A few more pictures…

As a follow-up to last weeks blog much the same has been going on this week.

P1120276

There are more bees. This Early Bee feeding is on the Butterbur. With few other wild flowers out, this appears to be a vital food plant for these early emerging insects. Contact with our insect surveyors suggests this and willow are main food sources. Butterbur is particularly good as it is out of the often strong and biting wind!

P1120230

This fine Greylag goose nest was on one of the islands. It is wonderful how it made in the base of the tree. This looks like a full clutch has been laid and now is ready for incubation.

P1120224

For nearly 20 years Barnacle Geese have nested on St Serfs Island. For a couple of summers there was a Ross’s Goose that summered with us at Loch Leven. It appears that there was a successful nesting attempt with this bird. this hybrid has recently been seen with the flock.

P1120259

We have had the moth trap out in the compound outside the office. After a slow start we are slowly catching more species. This Red sword Grass was trapped the other day. They normally act like sticks and make poor photographs but this one woke up. It looks more like a bug then a moth.

P1120243 P1120240 This Yellow Horned was a surprise catch. they prefer areas of Birch. There is only one small Birch tree in the car park but nevertheless was a welcome addition to the moth records.

P1120333

The toads are still good fun. Not only the noisy chorus there are also being very enthusiastically lustful.

 P1120323

P1120329

I got impatient trying to get a decent photo of the toad ball under water so I pulled it out to have a close look. At its peak there were 16 toads involved!

P1120361Another day, another Starling nest. This bird has been dropping into a crack in a stone dyke at ground level. I watched him going in the other day.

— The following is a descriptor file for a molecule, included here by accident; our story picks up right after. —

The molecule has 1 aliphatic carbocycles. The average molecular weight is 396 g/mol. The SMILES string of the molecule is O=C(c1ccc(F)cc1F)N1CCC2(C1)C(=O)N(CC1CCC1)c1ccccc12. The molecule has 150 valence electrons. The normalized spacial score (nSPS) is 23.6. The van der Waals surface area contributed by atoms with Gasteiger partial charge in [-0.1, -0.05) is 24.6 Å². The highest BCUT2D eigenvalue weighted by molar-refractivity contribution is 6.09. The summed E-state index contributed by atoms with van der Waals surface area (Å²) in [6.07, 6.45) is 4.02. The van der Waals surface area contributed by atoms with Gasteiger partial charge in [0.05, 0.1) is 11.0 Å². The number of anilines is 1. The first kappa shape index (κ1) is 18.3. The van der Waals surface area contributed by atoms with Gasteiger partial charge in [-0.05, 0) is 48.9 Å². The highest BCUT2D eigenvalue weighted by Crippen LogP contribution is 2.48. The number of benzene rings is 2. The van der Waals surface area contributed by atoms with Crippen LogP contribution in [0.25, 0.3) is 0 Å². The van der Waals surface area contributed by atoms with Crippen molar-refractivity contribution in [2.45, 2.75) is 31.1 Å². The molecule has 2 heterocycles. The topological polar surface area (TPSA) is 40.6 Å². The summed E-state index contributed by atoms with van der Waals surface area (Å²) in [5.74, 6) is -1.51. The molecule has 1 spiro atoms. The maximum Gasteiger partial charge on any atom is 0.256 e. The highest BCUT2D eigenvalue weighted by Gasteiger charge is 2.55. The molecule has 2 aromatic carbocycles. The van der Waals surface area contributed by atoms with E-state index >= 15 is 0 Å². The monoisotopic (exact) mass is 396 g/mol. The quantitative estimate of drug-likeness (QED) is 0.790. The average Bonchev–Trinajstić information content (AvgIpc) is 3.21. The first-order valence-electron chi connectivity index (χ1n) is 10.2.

P1120375

This length of wall also holds nesting Wren and Pied Wagtail. It’s amazing what you find if you stop to shut a gate!

P1120388

Somewhere in this picture is a Wheatear. This species does not breed on the reserve but does nest in the nearby hills. We get them here while they migrate through. We are now getting regular views of Ospreys. The Pier seems to be the best place. We’ve spotted a few Swallows now. We’ve also heard various singing Willow Warblers and the odd Blackcap.

Looks like the good weather is set to last. Go forth and enjoy…..

About @jeremysquire

Naturalist living in Kinross-shire originally from Gloucestershire. Twitter @Jeremysquire
This entry was posted in Uncategorized. Bookmark the permalink.

4 Responses to A few more pictures…

  1. Pattie Leonardis says:

    cool photos! thank you so much!

  2. Wheatear are prevalent on Benarty Hill and also Tillyrie Hill. Handsome birds.

  3. Hi Martin.

    They have also attempted to nest on the mire at Vane at least once in 2003 I think. Indeed they are handsome birds. They certainly brighten up the hills at this time of year.

    Jeremy

Leave a Reply

Fill in your details below or click an icon to log in:

WordPress.com Logo

You are commenting using your WordPress.com account. Log Out / Change )

Twitter picture

You are commenting using your Twitter account. Log Out / Change )

Facebook photo

You are commenting using your Facebook account. Log Out / Change )

Google+ photo

You are commenting using your Google+ account. Log Out / Change )

Connecting to %s